About eight percent of patients in Europe have been hospitalised so far, reported the World Health Association on Monday, mostly due to severe pain or additional infections.

In general, the mortality of the variant currently circulating in Europe is estimated to be low.

READ ALSO: More cases of monkeypox ‘expected’ in Germany

Will a vaccine make a difference?

Since July, a vaccine has been authorised in 27 EU member states and in Iceland, Liechtenstein and Norway. 

The Standing Committee on Vaccination (STIKO) recommends vaccination against monkeypox in Germany for certain risk groups and people who have had close contact with infected people.

So far, the German government has ordered 240,000 vaccine doses, of which 40,000 had been delivered by Friday. 

Around 200,000 doses are set to follow by the end of September.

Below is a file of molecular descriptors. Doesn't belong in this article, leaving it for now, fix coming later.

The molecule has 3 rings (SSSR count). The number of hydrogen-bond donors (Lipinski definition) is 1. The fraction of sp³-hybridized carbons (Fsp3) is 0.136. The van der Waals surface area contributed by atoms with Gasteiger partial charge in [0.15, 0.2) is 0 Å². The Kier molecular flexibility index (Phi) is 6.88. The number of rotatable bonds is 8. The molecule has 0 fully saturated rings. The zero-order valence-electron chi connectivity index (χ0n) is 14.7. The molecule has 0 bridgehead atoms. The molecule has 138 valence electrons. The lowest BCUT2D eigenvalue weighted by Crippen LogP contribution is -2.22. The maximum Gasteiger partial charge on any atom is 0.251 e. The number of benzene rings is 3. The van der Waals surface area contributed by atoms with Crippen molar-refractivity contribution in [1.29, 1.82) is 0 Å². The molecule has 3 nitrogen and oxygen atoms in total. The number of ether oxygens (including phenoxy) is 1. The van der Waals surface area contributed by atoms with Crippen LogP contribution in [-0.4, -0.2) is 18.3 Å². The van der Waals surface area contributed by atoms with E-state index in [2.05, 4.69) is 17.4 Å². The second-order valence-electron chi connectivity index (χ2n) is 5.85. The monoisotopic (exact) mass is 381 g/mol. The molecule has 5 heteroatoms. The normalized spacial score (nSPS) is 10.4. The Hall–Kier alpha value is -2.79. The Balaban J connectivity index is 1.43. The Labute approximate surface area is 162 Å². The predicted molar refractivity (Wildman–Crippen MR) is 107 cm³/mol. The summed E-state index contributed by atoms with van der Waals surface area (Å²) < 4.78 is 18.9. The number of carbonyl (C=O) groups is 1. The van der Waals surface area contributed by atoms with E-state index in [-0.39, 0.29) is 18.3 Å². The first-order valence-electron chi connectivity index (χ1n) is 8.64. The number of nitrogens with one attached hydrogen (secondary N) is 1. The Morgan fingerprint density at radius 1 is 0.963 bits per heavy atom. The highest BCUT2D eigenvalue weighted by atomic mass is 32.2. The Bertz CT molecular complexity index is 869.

The German Aids Federation (DAH) on Friday called for one million vaccine doses, stressing that the current supplies will fall short of meeting need.

“The goal must be to reduce the number of infections as quickly as possible and to get the epidemic permanently under control,” explained Ulf Kristal of the DAH board in Berlin on Friday.

But this is only possible, he said, if as many people at risk of infection as possible are vaccinated.

“We don’t assume the epidemic will be over when the doses available so far have been vaccinated,” Axel Jeremias Schmidt, Epidemiologist and DAH Consultant for Medicine and Health Policy, wrote in a press release.

As long as there are monkeypox infections, he said, people who are at risk must be offered vaccination.